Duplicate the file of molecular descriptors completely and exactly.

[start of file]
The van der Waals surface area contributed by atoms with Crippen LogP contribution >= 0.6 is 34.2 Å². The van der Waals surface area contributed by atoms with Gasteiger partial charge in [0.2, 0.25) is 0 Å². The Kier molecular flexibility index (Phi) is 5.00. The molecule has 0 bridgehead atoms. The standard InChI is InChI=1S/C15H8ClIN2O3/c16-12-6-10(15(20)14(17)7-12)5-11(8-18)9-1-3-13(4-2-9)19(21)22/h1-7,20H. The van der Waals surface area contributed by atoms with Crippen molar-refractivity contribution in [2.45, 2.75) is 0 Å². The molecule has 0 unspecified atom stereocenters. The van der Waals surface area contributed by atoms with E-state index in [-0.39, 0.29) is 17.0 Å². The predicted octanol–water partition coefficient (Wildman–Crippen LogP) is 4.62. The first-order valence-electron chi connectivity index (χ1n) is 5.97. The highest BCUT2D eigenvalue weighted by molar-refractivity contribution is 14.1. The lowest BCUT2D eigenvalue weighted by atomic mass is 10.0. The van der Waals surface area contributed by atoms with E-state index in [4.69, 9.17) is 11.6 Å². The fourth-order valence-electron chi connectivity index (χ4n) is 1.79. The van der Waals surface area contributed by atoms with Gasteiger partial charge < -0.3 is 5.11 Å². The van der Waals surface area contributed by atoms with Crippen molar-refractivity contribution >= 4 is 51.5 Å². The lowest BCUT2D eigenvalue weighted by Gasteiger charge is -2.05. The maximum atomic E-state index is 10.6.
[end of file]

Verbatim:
The van der Waals surface area contributed by atoms with Crippen LogP contribution >= 0.6 is 34.2 Å². The van der Waals surface area contributed by atoms with Gasteiger partial charge in [0.2, 0.25) is 0 Å². The Kier molecular flexibility index (Phi) is 5.00. The molecule has 0 bridgehead atoms. The standard InChI is InChI=1S/C15H8ClIN2O3/c16-12-6-10(15(20)14(17)7-12)5-11(8-18)9-1-3-13(4-2-9)19(21)22/h1-7,20H. The van der Waals surface area contributed by atoms with Crippen molar-refractivity contribution in [2.45, 2.75) is 0 Å². The molecule has 0 unspecified atom stereocenters. The van der Waals surface area contributed by atoms with E-state index in [-0.39, 0.29) is 17.0 Å². The predicted octanol–water partition coefficient (Wildman–Crippen LogP) is 4.62. The first-order valence-electron chi connectivity index (χ1n) is 5.97. The highest BCUT2D eigenvalue weighted by molar-refractivity contribution is 14.1. The lowest BCUT2D eigenvalue weighted by atomic mass is 10.0. The van der Waals surface area contributed by atoms with E-state index in [4.69, 9.17) is 11.6 Å². The fourth-order valence-electron chi connectivity index (χ4n) is 1.79. The van der Waals surface area contributed by atoms with Gasteiger partial charge < -0.3 is 5.11 Å². The van der Waals surface area contributed by atoms with Crippen molar-refractivity contribution >= 4 is 51.5 Å². The lowest BCUT2D eigenvalue weighted by Gasteiger charge is -2.05. The maximum atomic E-state index is 10.6.